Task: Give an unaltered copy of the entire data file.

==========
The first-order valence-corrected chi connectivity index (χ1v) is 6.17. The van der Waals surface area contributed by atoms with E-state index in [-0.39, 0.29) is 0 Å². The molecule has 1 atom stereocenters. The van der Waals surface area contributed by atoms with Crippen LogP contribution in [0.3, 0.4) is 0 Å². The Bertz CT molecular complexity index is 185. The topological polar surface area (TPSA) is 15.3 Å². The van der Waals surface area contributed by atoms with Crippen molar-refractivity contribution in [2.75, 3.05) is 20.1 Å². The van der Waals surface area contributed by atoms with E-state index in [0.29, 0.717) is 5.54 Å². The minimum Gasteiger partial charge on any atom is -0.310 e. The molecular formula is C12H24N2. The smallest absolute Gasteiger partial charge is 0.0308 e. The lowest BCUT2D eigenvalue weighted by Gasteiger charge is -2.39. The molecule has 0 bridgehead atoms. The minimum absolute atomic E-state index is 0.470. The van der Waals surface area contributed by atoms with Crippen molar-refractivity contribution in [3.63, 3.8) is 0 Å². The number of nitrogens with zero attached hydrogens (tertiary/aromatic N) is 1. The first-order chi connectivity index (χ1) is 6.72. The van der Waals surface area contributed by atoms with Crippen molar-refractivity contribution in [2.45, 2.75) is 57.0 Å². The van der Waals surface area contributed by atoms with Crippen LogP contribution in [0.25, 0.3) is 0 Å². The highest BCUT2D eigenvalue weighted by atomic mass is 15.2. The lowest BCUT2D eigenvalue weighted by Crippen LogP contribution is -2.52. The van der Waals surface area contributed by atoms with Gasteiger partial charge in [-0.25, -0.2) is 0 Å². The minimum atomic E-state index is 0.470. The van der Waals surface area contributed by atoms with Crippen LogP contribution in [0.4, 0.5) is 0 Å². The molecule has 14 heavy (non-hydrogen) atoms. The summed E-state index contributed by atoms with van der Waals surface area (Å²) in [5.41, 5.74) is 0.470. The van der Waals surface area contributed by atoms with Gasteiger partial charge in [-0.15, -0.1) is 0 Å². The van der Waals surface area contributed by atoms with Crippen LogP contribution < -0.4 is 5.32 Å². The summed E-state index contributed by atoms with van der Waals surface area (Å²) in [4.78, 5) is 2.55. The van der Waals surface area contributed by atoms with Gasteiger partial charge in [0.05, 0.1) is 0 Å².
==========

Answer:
The first-order valence-corrected chi connectivity index (χ1v) is 6.17. The van der Waals surface area contributed by atoms with E-state index in [-0.39, 0.29) is 0 Å². The molecule has 1 atom stereocenters. The van der Waals surface area contributed by atoms with Crippen LogP contribution in [0.3, 0.4) is 0 Å². The Bertz CT molecular complexity index is 185. The topological polar surface area (TPSA) is 15.3 Å². The van der Waals surface area contributed by atoms with Crippen molar-refractivity contribution in [2.75, 3.05) is 20.1 Å². The van der Waals surface area contributed by atoms with E-state index in [0.29, 0.717) is 5.54 Å². The minimum Gasteiger partial charge on any atom is -0.310 e. The molecular formula is C12H24N2. The smallest absolute Gasteiger partial charge is 0.0308 e. The lowest BCUT2D eigenvalue weighted by Gasteiger charge is -2.39. The molecule has 0 bridgehead atoms. The minimum absolute atomic E-state index is 0.470. The van der Waals surface area contributed by atoms with Crippen molar-refractivity contribution in [3.63, 3.8) is 0 Å². The number of nitrogens with zero attached hydrogens (tertiary/aromatic N) is 1. The first-order chi connectivity index (χ1) is 6.72. The van der Waals surface area contributed by atoms with Crippen molar-refractivity contribution in [2.45, 2.75) is 57.0 Å². The van der Waals surface area contributed by atoms with Crippen LogP contribution in [0.25, 0.3) is 0 Å². The highest BCUT2D eigenvalue weighted by atomic mass is 15.2. The lowest BCUT2D eigenvalue weighted by Crippen LogP contribution is -2.52. The van der Waals surface area contributed by atoms with Gasteiger partial charge in [-0.25, -0.2) is 0 Å². The minimum atomic E-state index is 0.470. The van der Waals surface area contributed by atoms with Crippen LogP contribution in [0.4, 0.5) is 0 Å². The molecule has 14 heavy (non-hydrogen) atoms. The summed E-state index contributed by atoms with van der Waals surface area (Å²) in [5.41, 5.74) is 0.470. The van der Waals surface area contributed by atoms with Gasteiger partial charge in [-0.15, -0.1) is 0 Å². The van der Waals surface area contributed by atoms with Crippen LogP contribution < -0.4 is 5.32 Å². The summed E-state index contributed by atoms with van der Waals surface area (Å²) in [4.78, 5) is 2.55. The van der Waals surface area contributed by atoms with Gasteiger partial charge in [0.05, 0.1) is 0 Å².